Brownell: This is a major problem for some who have recovered from an eating disorder. If a person feels they are much heavier than they are, the reality does not line up with perception, and unhappiness can be the result. Help from a professional may uncover some answers to your questions. It would be a shame if you had to struggle with this perception of yourself for even more months or years. You can repeatedly remind yourself you are the size you are, but if this does not get the job done, professional help may be worthwhile.

Member: I have been struggling with anorexia and bulimia for 12 years now. I have learned everything about nutrition, the physical consequences of eating disorders, what causes them, etc. I have been hospitalized four times in eating disorder psychiatric units. I have been on several different medications as well, and I even had to have abdominal surgery requiring a bowel resection. Yet, I still can't seem to take control over this "addiction." I know it has to do with my low self-esteem and lack of support. I am disabled as a result of these illnesses (along with chronic depression) so I do not work, and I have no friends, so I am quite isolated. My family is getting tired of dealing with me. I have tried volunteer work, and even ran a support group, but the stress caused my eating disorder to worsen. I know I use the anorexia and bulimia as a "coping mechanism," but I can't seem to find a suitable replacement!

I have had intensive therapy for several years, but I still find it extremely difficult to battle the illnesses. I know what I need to do to recover, or at least to manage the illnesses, but I don't have the courage to try new things and learn to get through the uncomfortable feelings. Where do I go from here? Any suggestions you could offer would be appreciated. I hope you can give some guidance to those of us who have all the knowledge and insight, but lack the strength to fight for a better life. Thank you so much for providing this invaluable assistance to our fellow sufferers. As an aside, you might find it interesting that I am about to celebrate my 47th birthday, and I did not have any disordered eating whatsoever until I reached my mid-30s. My 19-year-old daughter is afraid I won't live long enough to be at her wedding! This is quite a twist from the usual situation, in which the daughter has the eating disorder and the mother is the one who is concerned.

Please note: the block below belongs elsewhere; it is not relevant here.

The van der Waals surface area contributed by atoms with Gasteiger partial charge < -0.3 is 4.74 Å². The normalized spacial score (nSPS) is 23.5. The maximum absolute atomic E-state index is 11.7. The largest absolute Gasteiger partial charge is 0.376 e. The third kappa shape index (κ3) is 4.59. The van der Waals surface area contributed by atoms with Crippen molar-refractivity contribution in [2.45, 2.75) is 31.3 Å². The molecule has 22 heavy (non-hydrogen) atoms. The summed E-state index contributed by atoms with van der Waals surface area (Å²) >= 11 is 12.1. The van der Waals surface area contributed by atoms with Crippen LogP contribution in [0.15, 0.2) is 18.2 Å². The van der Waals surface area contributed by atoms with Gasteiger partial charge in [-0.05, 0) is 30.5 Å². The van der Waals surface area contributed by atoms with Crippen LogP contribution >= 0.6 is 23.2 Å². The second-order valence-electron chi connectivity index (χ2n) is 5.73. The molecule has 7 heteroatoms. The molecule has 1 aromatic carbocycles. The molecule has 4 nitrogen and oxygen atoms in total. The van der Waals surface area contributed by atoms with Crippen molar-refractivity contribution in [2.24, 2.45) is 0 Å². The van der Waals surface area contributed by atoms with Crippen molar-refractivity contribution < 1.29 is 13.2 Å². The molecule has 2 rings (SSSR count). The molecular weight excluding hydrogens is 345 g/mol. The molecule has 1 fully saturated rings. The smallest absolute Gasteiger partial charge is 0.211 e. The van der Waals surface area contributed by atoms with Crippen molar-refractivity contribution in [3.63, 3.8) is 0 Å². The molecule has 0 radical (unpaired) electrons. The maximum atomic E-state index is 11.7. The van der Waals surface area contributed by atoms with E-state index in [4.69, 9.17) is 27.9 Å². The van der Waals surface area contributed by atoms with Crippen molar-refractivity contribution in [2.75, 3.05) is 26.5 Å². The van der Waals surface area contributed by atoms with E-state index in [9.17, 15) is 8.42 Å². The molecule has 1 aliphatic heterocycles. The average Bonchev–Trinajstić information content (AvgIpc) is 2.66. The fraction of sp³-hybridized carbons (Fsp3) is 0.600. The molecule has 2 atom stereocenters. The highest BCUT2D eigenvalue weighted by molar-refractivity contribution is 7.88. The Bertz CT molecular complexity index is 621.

Brownell: You tell a very sad story. I am sorry to hear that you have gone through so much but that the disordered eating is so tenacious. We see this frequently in our own clinic, and it breaks my heart to know that bulimics are so tormented. Sometimes people benefit from multiple hospitalizations and intensive therapy, but may not have connected with the right professional to help them. Eating disorders programs vary in approaches, level of expertise, and adherence to the principles of using tested and proven treatments. If you believe the therapy you are receiving has taken you as far as it will, do not hesitate to seek out other help. Perhaps a fresh approach, or a therapist who works with you differently than you have experienced before, will help lead you down a new path.

Your own experience shows that knowledge alone does not always lead to resolution of the disorder. Understanding the psychological roots and finding alternative ways of coping with life is key to making progress. I hope this is helpful, and I hope your next 47 years are free of these problems.

Member follow-up: I think for me it has gotten to the point that I am "sick" of having this illness, and I want more out of life. I have to keep trying.